Urban Astrophotography: Deep Sky Imaging 2024
Thursdays, 7-9 PM, via Zoom. March 7, 14, 21, 28; April 11, 18.
The night sky over New York City is filled with the same galaxies and nebulae as the skies in dark
locations. We can’t see them with the naked eye. But they’re up there and we can use recent
advances in camera and computer technology to push through the city’s light pollution and
reveal structures millions of light years beyond the Milky Way!
This course is about creating quality images of Messier-level targets using telescopes, cooled
astro-imaging cameras, tracking mounts, and computers. The images above and below were
shot from Yonkers with gear that fits in a backpack. Deep Sky imaging remains moderately
complex and takes time to master. We designed this course to help “newbies” who don’t own
any of the needed gear understand what’s involved and get started as imagers. Experienced
imagers are also welcome and will likely find that they can learn some new tricks as gear and
software are evolving so rapidly that it’s hard to keep up-to-date — I always learn a lot from
teaching these classes!
Astrophotographers around the world use a wide variety of techniques. In the course, I’ll
emphasize my short-exposure technique which uses SharpCap LiveStacking. Please review my
images in this Flickr Album –https://www.flickr.com/photos/124244349@N07/albums/72157644929183451
– for clear expectations regarding the quality of images attainable via
this approach. It’s also a great way to do Electronic Assisted Astronomy (EAA) enabling us to
show galaxies and nebulae in real-time at outreach events – even from the 5 boroughs! While I
use it mostly in light-polluted environments, it works perfectly well in darker sites too.
New for 2024 we will shift the balance of the course towards image processing. We have new
options for capture ranging from “push-button” deep sky devices like the ZWO SeeStar to
AAA.org’s Gateway remote telescopes in Texas ( https://aaa.org/gateway/ ). PixInsight provides the means to achieve finished-looking images from modest data, and professional results from high quality data.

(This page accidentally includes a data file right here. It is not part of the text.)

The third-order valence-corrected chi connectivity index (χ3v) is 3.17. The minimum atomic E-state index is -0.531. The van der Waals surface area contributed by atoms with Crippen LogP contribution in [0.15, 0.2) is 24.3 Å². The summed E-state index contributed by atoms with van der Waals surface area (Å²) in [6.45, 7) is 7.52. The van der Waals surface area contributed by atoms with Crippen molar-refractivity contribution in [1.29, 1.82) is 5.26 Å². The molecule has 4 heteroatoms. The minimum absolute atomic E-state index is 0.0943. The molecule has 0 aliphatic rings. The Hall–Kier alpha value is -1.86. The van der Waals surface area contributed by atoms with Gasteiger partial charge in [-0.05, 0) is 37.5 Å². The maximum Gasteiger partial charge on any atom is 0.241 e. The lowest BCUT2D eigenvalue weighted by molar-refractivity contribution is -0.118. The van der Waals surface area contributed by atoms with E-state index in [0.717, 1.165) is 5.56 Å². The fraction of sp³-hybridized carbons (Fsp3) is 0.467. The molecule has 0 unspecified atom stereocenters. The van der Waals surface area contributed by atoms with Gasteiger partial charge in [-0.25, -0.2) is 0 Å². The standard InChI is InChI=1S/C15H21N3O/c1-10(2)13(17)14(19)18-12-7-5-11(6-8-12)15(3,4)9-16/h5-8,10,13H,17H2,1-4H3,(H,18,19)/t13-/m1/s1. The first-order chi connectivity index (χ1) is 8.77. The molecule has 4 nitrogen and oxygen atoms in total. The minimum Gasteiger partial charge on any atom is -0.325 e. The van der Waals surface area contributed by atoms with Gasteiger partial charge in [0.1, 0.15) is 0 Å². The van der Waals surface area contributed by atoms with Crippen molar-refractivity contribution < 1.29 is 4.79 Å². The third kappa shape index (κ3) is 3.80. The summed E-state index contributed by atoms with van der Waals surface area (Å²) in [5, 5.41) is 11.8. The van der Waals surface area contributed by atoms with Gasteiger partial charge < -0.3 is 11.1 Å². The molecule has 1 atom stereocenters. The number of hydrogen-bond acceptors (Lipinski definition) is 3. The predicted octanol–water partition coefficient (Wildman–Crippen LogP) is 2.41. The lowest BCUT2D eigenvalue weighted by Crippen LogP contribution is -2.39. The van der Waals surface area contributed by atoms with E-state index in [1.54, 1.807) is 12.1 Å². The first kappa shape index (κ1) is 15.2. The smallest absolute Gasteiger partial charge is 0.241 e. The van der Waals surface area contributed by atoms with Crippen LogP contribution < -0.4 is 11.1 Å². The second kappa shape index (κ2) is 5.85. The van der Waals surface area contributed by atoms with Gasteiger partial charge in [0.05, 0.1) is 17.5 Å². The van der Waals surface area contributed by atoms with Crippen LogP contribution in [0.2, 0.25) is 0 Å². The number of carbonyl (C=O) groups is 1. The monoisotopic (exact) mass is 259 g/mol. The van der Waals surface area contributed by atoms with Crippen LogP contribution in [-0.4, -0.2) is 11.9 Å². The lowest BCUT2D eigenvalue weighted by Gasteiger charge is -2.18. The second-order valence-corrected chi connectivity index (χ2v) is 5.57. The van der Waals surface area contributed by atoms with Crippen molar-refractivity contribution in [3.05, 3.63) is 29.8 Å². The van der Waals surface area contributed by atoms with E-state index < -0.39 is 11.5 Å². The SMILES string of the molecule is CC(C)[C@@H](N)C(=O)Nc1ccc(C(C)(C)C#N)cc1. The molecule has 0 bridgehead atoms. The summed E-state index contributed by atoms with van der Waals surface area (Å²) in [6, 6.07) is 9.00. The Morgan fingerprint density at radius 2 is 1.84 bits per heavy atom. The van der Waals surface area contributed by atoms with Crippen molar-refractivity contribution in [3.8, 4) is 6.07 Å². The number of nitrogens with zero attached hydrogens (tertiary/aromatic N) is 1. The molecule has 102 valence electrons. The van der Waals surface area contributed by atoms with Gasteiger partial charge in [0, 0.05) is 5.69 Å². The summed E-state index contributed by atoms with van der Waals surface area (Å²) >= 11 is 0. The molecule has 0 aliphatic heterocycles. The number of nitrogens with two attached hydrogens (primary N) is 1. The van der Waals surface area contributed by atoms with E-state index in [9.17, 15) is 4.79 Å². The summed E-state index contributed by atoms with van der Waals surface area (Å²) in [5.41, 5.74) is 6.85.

We’ll use most of one or two later sessions to workshop student’s images – we’re proud of the
community of NYC area imagers who have joined these classes since 2019 and we know it is fun
to learn from each other!
Provisional course outline:
Sessions 1 (3/7) and 1 st half of 2 (3/14): Urban AP Overview and Capture; Gear; Principles of
Deep Sky Imaging; Planning; Capture with SharpCap. Weather permitting, I will do live capture
Sessions 2, 3 and 4 (3/14, 3/21, 3/28): Processing with PixInsight Overview of the PI interface;
emphasis on workflow for registering and stacking live data into one integrated image;
then color balancing, stretching, sharpening, and noise reduction. These sessions have been
developed and refined over the last several iterations of the course and will be supplemented
with discussion of more advanced techniques e.g. gradient removal; AI-enhanced processing
No class April 4 – many people will travel for the Total Solar Eclipse!
Session 5 (4/11): Show and Tell/Workshop Students will be encouraged to share imaging
attempts: what worked, and what didn’t. Bring SeeStar and Gateway data for discussion on applying
class techniques to achieve polished images!
Session 6 (4/18): Review and Troubleshooting Workshop Student-directed topics including a
review of gear recommendations. Be prepared to meet vendors and see and purchase gear at
NEAF on 4/19-20!
You don’t need to own a telescope or camera to take the class — one of our key objectives is to
help students understand what equipment is needed either to start from scratch or to
supplement existing gear. We will spend a lot of time in class working with SharpCap – a highly
versatile camera control and livestacking software, and PixInsight – the gold standard astronomy
image processing platform. Both can be downloaded in free trial versions; a SharpCap Pro
license is about $15/year and PixInsight grants a perpetual license for about $265. We will also
use and recommend AI plug-ins for PixInsight which cost $60 -100 each.
Please note that there are “many ways to skin the cat” for astrophotography. We are very
familiar with some gear, software, and techniques that work. Others work but
lie beyond our expertise. As we proceed through the course we’ll be interested in hearing about
the successful use of other approaches, but be aware that we can’t do much troubleshooting for
things we don’t know, e.g. DSLR/mirrorless cameras, ASIAir, MacOS software. We will cover the
principles for deep sky data capture but will not teach step-by-step use of SeeStar (easy) or
Gateway (more complex).
For AAA members who want to learn to use DSLRs for Milky Way and other Nightscape
photography (like great shots of the moon over the skyline), please watch for Stan Honda’s
excellent Night Sky Photography course, which has little to no content overlap with this course.
If you have taken one or more of the AAA.com astrophotography courses since 2019 and have
questions regarding the wisdom of taking this class, please get in touch with Mauri at
Mauri Rosenthal combined longstanding hobbies of backyard astronomy and photography to
begin astrophotography in earnest 9 years ago. Surprised by the image quality achievable with
small telescopes from his yard in Westchester County, Mauri has been developing deep
expertise in Ultraportable Urban Astrophotography and is on a mission to use new technology
to extend the access of city dwellers to the wonders of the night sky. In concert with colleagues
at AAA.org, Mauri has developed and taught several rounds of Urban Astrophotography courses
since 2019. Follow Mauri’s imaging on Instagram or Flickr.
You can learn a lot about Mauri’s approach to Urban Astrophotography in this recorded presentation to Westchester Amateur Astronomers: https://www.youtube.com/watch?v=0-zLQ2icHlg